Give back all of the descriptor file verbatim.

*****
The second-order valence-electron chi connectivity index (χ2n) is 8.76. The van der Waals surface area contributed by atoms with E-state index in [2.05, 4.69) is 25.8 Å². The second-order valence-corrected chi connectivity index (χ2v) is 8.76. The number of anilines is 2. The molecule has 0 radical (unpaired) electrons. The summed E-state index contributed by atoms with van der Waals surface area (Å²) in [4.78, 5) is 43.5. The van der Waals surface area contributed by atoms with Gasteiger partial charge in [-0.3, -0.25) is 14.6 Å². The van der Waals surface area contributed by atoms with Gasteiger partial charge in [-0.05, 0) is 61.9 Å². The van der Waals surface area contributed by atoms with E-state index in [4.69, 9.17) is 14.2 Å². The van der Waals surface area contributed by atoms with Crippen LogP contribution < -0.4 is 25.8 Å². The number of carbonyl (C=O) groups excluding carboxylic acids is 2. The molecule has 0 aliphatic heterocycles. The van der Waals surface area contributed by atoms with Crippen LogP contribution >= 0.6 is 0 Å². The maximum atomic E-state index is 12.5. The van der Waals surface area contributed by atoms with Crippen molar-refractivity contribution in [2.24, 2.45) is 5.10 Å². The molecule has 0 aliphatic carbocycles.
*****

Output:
The second-order valence-electron chi connectivity index (χ2n) is 8.76. The van der Waals surface area contributed by atoms with E-state index in [2.05, 4.69) is 25.8 Å². The second-order valence-corrected chi connectivity index (χ2v) is 8.76. The number of anilines is 2. The molecule has 0 radical (unpaired) electrons. The summed E-state index contributed by atoms with van der Waals surface area (Å²) in [4.78, 5) is 43.5. The van der Waals surface area contributed by atoms with Gasteiger partial charge in [-0.3, -0.25) is 14.6 Å². The van der Waals surface area contributed by atoms with Gasteiger partial charge in [-0.05, 0) is 61.9 Å². The van der Waals surface area contributed by atoms with E-state index in [4.69, 9.17) is 14.2 Å². The van der Waals surface area contributed by atoms with Crippen LogP contribution < -0.4 is 25.8 Å². The number of carbonyl (C=O) groups excluding carboxylic acids is 2. The molecule has 0 aliphatic heterocycles. The van der Waals surface area contributed by atoms with Crippen LogP contribution >= 0.6 is 0 Å². The maximum atomic E-state index is 12.5. The van der Waals surface area contributed by atoms with Crippen molar-refractivity contribution in [2.24, 2.45) is 5.10 Å². The molecule has 0 aliphatic carbocycles.